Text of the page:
Here the trial court properly considered these factors. The court considered that trial counsel's representation of defendant was more than adequate and defendant had shown a proclivity to substitute counsel. Although defendant had not requested a continuance, the trial court found there would be delay or disruption if the Faretta motion was granted. The court based this conclusion on defendant's lack of preparation and ability to try his case. For example, defendant believed he could find the necessary law on the computer, but he had not done so yet. Regarding jury selection, defendant intended to ask the first 12 jurors about their belief in Jesus Christ. The trial court concluded defendant's lack of readiness would delay and disrupt the trial.
Under the circumstances, the trial court did not abuse its discretion in denying defendant's untimely Faretta motion.
II Defendant also contends there was insufficient evidence to support his conviction for resisting a peace officer. Count VI charged defendant with a violation of Penal Code section 148, alleging defendant "did willfully and unlawfully resist, delay and obstruct Officer Ferguson" when the officer was engaged in the performance of his duties. Defendant contends there was no evidence he resisted the efforts of CHP Officer Ferguson to arrest him. Defendant asserts he had left, or at least was a "cloud of dust," when Officer Ferguson arrived at the scene, and that when Ferguson caught up to defendant and commanded him to stop, defendant complied with the order.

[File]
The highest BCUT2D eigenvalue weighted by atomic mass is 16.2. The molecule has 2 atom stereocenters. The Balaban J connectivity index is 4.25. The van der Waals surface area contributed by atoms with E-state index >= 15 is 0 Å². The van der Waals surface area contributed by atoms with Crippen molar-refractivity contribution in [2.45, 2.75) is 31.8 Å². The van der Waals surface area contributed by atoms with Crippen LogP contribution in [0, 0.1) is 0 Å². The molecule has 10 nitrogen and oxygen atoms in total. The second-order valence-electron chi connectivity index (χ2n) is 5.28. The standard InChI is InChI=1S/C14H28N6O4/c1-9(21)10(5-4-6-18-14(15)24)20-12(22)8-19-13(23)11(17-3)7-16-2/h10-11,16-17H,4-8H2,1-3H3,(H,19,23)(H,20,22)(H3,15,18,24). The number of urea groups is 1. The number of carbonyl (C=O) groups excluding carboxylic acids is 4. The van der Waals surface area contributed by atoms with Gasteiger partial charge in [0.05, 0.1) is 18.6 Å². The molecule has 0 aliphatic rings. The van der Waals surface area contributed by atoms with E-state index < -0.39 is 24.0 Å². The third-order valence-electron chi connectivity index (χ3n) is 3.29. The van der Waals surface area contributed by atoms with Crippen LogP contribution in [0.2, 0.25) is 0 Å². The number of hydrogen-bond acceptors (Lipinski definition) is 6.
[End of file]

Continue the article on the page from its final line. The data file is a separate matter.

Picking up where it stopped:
When a criminal conviction is challenged on the basis of insufficient evidence, "the court must review the whole record in the light most favorable to the judgment below to determine whether it discloses substantial evidence--that is, evidence which is reasonable, credible, and of solid value--such that a reasonable trier of fact could find the defendant guilty beyond a reasonable doubt." (People v. Johnson (1980) 26 Cal.3d 557, 578.)
"The legal elements of a violation of section 148, subdivision (a) are as follows: (1) the defendant willfully resisted, delayed, or obstructed a peace officer, (2) when the officer was engaged in the performance of his or her duties, and (3) the defendant knew or reasonably should have known that the other person was a peace officer engaged in the performance of his or her duties. [Citation.]" (People v. Simons (1996) 42 Cal.App.4th 1100, 1108-1109.) Fleeing an officer who is attempting to lawfully detain defendant violates Penal Code section 148. (People v. Allen (1980) 109 Cal.App.3d 981, 985-986.)
Defendant was already fleeing the police when the CHP arrived. The deputy sheriffs did not immediately follow, but Officer Ferguson activated the lights and siren on the CHP vehicle and pursued defendant down Mariposa. Rather than stop in response to this pursuit, defendant continued to flee. He left his car, ran to a yard, and began to climb a fence. These actions provide sufficient evidence of a violation of Penal Code section 148. (People v. Allen, supra, 109 Cal.App.3d at pp. 985-986.)
The judgment is affirmed.
We concur: BLEASE Acting P. J. NICHOLSON J.